Here is some stuff I have found so far... not really liking this 'natural' option that much! Will keep looking, or book in to see GP tomorrow!!!
Intestinal worms http://birth.com.au/class.asp?class=6513&page=9#worms
Intestinal worms are not as common in industrialised countries as they are in developing countries, but they can be experienced by pregnant women, particularly if they have other children in childcare or at school. In developing countries, the concerns for pregnant women who have intestinal worms for several months during pregnancy is that they can contribute to the woman experiencing malnutrition, anaemia, and a lowered immune system. In industrialised countries the concerns tend to be more to do with them being annoying to have and easily passed on to others.
There are three main types of medications used to treat intestinal worms. Their medical names are:
Pyrantel embonate (or Combantrin, Early bird). This medication has been researched in animals, but not in humans. It is not really known whether it is capable of causing birth defects if used during the first 12 weeks of pregnancy.
Mebendazole (Vermox). This medication has been recently used in a study of 5,000 pregnant women in Sri Lanka. Use of the treatment showed a very slight increase in birth defects when used during the first 12 weeks of pregnancy, but it helped achieve healthier pregnancies for women who took it after 12 weeks of pregnancy (in regards to nutrition and babies born with higher birth weights).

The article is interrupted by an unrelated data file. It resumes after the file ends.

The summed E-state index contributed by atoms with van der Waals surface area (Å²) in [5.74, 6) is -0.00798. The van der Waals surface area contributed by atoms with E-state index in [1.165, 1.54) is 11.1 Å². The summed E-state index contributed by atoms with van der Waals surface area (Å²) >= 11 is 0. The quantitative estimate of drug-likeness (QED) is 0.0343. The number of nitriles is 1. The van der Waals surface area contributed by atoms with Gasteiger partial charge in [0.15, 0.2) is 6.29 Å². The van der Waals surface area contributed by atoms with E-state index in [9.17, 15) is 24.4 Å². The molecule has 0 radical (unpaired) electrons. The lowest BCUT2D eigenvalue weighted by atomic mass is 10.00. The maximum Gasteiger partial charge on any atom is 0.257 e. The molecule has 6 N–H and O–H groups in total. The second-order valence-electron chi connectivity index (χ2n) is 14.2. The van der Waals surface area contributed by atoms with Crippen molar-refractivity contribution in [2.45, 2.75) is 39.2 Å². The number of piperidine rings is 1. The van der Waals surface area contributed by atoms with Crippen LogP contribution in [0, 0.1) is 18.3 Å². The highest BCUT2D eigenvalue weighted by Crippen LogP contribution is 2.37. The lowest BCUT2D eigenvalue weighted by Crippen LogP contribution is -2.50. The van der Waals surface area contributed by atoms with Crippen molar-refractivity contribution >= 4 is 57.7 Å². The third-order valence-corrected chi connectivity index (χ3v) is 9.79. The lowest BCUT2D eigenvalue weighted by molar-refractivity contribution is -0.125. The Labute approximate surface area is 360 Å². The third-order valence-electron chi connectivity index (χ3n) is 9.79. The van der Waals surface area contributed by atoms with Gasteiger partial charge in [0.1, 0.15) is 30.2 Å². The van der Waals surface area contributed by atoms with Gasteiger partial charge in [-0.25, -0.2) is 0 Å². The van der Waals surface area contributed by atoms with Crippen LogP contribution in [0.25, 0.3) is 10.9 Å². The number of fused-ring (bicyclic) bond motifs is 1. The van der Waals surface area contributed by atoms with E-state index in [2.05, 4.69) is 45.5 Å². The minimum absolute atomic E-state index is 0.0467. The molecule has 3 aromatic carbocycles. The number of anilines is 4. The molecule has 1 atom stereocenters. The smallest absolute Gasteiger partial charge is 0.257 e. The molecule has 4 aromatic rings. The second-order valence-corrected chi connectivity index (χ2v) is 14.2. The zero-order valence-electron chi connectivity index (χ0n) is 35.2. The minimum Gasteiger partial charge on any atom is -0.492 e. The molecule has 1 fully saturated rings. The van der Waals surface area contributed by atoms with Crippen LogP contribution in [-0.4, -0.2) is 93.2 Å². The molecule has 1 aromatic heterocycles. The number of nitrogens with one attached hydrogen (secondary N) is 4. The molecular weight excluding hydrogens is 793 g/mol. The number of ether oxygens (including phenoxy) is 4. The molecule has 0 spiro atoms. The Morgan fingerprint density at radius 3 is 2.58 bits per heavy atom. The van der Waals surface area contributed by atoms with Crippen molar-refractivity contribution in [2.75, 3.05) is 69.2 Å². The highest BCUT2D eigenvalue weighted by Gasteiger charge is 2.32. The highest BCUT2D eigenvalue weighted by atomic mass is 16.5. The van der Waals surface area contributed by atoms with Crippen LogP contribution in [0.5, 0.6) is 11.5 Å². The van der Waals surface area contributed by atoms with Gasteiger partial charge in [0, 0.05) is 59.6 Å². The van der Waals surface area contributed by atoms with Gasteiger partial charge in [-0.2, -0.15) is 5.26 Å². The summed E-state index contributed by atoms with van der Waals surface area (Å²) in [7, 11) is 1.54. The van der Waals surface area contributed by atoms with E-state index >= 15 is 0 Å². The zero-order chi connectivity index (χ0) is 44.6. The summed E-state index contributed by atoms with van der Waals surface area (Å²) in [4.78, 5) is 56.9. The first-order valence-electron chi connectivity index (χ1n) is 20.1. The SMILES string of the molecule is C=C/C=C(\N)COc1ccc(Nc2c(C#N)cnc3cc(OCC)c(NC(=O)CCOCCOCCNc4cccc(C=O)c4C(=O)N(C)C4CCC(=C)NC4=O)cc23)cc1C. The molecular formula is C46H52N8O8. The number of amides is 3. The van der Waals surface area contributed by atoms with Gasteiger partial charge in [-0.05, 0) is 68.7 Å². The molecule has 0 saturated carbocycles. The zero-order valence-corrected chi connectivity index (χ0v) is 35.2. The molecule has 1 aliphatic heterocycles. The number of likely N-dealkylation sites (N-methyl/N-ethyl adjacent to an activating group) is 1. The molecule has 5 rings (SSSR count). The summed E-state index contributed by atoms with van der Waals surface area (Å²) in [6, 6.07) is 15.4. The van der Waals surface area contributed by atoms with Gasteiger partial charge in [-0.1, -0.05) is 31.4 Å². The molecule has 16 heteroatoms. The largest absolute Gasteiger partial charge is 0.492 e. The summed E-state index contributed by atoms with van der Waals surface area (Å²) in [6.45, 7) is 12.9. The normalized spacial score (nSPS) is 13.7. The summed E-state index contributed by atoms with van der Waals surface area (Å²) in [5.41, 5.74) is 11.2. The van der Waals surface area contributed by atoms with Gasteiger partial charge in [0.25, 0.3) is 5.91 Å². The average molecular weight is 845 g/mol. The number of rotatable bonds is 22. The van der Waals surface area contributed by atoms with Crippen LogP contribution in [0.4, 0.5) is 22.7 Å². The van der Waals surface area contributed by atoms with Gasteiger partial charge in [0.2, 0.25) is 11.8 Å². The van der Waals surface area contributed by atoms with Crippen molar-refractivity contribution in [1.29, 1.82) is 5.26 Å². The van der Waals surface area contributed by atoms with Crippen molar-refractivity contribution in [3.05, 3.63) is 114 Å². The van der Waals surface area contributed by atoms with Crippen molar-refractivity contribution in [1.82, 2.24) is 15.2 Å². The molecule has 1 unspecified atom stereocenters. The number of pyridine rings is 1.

There is another medication called albendazole (Zental, Albenza or Eskazole). This is NOT to be taken when trying to conceive or during pregnancy.
If you discover you have intestinal worms when you are trying to conceive, perhaps treat them and wait a month before resuming your attempts to become pregnant. If you are less than 12 weeks pregnant, you may want to consider waiting a few weeks before treating them. In the meantime, eat plenty of nutritious foods and wash your hands thoroughly after going to the toilet and before handling foods, to decrease the chances of passing them on to others.
A natural approach to treating them is:
Chewing a handful of raw rice for breakfast (eating nothing else). Eat other meals during the day as normal.
Between meals, eat one clove garlic and one small handful of pumpkin seeds (crush garlic or mix it with other food or miso to help you swallow).
About 2 hours or more after the last meal of the day, drink 1 cup of nettle tea.
Continue this for 10 days, stopping for 7 days, then resuming for a final 10 days to remove parasites that have hatched from eggs after the initial treatment regime.